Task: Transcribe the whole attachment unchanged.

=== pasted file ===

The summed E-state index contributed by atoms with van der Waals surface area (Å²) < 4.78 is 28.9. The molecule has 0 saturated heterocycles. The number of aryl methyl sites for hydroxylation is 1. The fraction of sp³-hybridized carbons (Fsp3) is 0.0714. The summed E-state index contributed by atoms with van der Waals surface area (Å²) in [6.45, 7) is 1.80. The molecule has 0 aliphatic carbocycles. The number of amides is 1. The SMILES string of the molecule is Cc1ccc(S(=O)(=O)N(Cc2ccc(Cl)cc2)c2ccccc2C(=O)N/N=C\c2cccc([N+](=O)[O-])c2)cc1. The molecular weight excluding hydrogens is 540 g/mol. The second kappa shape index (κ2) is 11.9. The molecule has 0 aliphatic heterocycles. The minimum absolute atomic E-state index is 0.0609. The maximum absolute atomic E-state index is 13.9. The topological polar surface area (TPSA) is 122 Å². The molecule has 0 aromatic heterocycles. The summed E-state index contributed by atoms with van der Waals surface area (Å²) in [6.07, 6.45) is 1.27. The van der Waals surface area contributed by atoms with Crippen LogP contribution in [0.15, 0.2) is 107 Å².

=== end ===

The summed E-state index contributed by atoms with van der Waals surface area (Å²) < 4.78 is 28.9. The molecule has 0 saturated heterocycles. The number of aryl methyl sites for hydroxylation is 1. The fraction of sp³-hybridized carbons (Fsp3) is 0.0714. The summed E-state index contributed by atoms with van der Waals surface area (Å²) in [6.45, 7) is 1.80. The molecule has 0 aliphatic carbocycles. The number of amides is 1. The SMILES string of the molecule is Cc1ccc(S(=O)(=O)N(Cc2ccc(Cl)cc2)c2ccccc2C(=O)N/N=C\c2cccc([N+](=O)[O-])c2)cc1. The molecular weight excluding hydrogens is 540 g/mol. The second kappa shape index (κ2) is 11.9. The molecule has 0 aliphatic heterocycles. The minimum absolute atomic E-state index is 0.0609. The maximum absolute atomic E-state index is 13.9. The topological polar surface area (TPSA) is 122 Å². The molecule has 0 aromatic heterocycles. The summed E-state index contributed by atoms with van der Waals surface area (Å²) in [6.07, 6.45) is 1.27. The van der Waals surface area contributed by atoms with Crippen LogP contribution in [0.15, 0.2) is 107 Å².